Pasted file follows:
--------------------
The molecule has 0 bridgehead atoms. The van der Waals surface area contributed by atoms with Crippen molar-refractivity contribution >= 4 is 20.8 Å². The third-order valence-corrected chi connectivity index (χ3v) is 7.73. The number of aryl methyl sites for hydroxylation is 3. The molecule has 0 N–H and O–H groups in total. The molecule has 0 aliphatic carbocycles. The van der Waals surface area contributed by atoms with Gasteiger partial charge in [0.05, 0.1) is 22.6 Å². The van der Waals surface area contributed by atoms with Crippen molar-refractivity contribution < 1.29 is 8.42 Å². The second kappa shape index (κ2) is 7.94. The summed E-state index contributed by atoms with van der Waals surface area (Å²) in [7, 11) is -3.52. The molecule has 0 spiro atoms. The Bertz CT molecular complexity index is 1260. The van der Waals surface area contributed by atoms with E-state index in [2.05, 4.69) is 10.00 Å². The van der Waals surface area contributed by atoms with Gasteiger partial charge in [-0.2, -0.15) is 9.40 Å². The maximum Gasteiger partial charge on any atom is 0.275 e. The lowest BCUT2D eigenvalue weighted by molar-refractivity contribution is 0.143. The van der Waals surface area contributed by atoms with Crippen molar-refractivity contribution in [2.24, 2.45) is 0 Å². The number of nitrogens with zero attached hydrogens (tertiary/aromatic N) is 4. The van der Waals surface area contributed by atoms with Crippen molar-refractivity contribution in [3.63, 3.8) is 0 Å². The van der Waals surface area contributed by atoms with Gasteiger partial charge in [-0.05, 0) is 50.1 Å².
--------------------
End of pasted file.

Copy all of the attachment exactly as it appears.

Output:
The molecule has 0 bridgehead atoms. The van der Waals surface area contributed by atoms with Crippen molar-refractivity contribution >= 4 is 20.8 Å². The third-order valence-corrected chi connectivity index (χ3v) is 7.73. The number of aryl methyl sites for hydroxylation is 3. The molecule has 0 N–H and O–H groups in total. The molecule has 0 aliphatic carbocycles. The van der Waals surface area contributed by atoms with Gasteiger partial charge in [0.05, 0.1) is 22.6 Å². The van der Waals surface area contributed by atoms with Crippen molar-refractivity contribution < 1.29 is 8.42 Å². The second kappa shape index (κ2) is 7.94. The summed E-state index contributed by atoms with van der Waals surface area (Å²) in [7, 11) is -3.52. The molecule has 0 spiro atoms. The Bertz CT molecular complexity index is 1260. The van der Waals surface area contributed by atoms with E-state index in [2.05, 4.69) is 10.00 Å². The van der Waals surface area contributed by atoms with Gasteiger partial charge in [-0.2, -0.15) is 9.40 Å². The maximum Gasteiger partial charge on any atom is 0.275 e. The lowest BCUT2D eigenvalue weighted by molar-refractivity contribution is 0.143. The van der Waals surface area contributed by atoms with Crippen molar-refractivity contribution in [2.24, 2.45) is 0 Å². The number of nitrogens with zero attached hydrogens (tertiary/aromatic N) is 4. The van der Waals surface area contributed by atoms with Crippen molar-refractivity contribution in [3.63, 3.8) is 0 Å². The van der Waals surface area contributed by atoms with Gasteiger partial charge in [-0.05, 0) is 50.1 Å².